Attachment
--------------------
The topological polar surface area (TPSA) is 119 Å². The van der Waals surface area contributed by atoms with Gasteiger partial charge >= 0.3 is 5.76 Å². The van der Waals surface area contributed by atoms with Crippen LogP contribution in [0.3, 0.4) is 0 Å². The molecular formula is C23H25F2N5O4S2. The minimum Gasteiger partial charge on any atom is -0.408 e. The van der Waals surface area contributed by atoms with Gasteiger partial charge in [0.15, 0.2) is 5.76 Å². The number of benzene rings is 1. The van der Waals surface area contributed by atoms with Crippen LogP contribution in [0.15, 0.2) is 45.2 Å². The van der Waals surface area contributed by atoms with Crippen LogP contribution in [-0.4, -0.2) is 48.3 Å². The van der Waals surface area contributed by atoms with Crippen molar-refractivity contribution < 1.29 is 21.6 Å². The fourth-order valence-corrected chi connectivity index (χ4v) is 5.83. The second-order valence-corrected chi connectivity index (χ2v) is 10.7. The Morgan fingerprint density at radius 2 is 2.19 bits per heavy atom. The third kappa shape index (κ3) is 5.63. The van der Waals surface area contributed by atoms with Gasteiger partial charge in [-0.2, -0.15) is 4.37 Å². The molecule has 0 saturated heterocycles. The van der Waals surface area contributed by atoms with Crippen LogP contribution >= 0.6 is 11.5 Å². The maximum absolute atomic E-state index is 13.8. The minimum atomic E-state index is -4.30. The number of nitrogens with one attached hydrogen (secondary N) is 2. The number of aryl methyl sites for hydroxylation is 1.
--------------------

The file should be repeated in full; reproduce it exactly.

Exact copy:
The topological polar surface area (TPSA) is 119 Å². The van der Waals surface area contributed by atoms with Gasteiger partial charge >= 0.3 is 5.76 Å². The van der Waals surface area contributed by atoms with Crippen LogP contribution in [0.3, 0.4) is 0 Å². The molecular formula is C23H25F2N5O4S2. The minimum Gasteiger partial charge on any atom is -0.408 e. The van der Waals surface area contributed by atoms with Gasteiger partial charge in [0.15, 0.2) is 5.76 Å². The number of benzene rings is 1. The van der Waals surface area contributed by atoms with Crippen LogP contribution in [0.15, 0.2) is 45.2 Å². The van der Waals surface area contributed by atoms with Crippen LogP contribution in [-0.4, -0.2) is 48.3 Å². The van der Waals surface area contributed by atoms with Crippen molar-refractivity contribution < 1.29 is 21.6 Å². The fourth-order valence-corrected chi connectivity index (χ4v) is 5.83. The second-order valence-corrected chi connectivity index (χ2v) is 10.7. The Morgan fingerprint density at radius 2 is 2.19 bits per heavy atom. The third kappa shape index (κ3) is 5.63. The van der Waals surface area contributed by atoms with Gasteiger partial charge in [-0.2, -0.15) is 4.37 Å². The molecule has 0 saturated heterocycles. The van der Waals surface area contributed by atoms with Crippen LogP contribution >= 0.6 is 11.5 Å². The maximum absolute atomic E-state index is 13.8. The minimum atomic E-state index is -4.30. The number of nitrogens with one attached hydrogen (secondary N) is 2. The number of aryl methyl sites for hydroxylation is 1.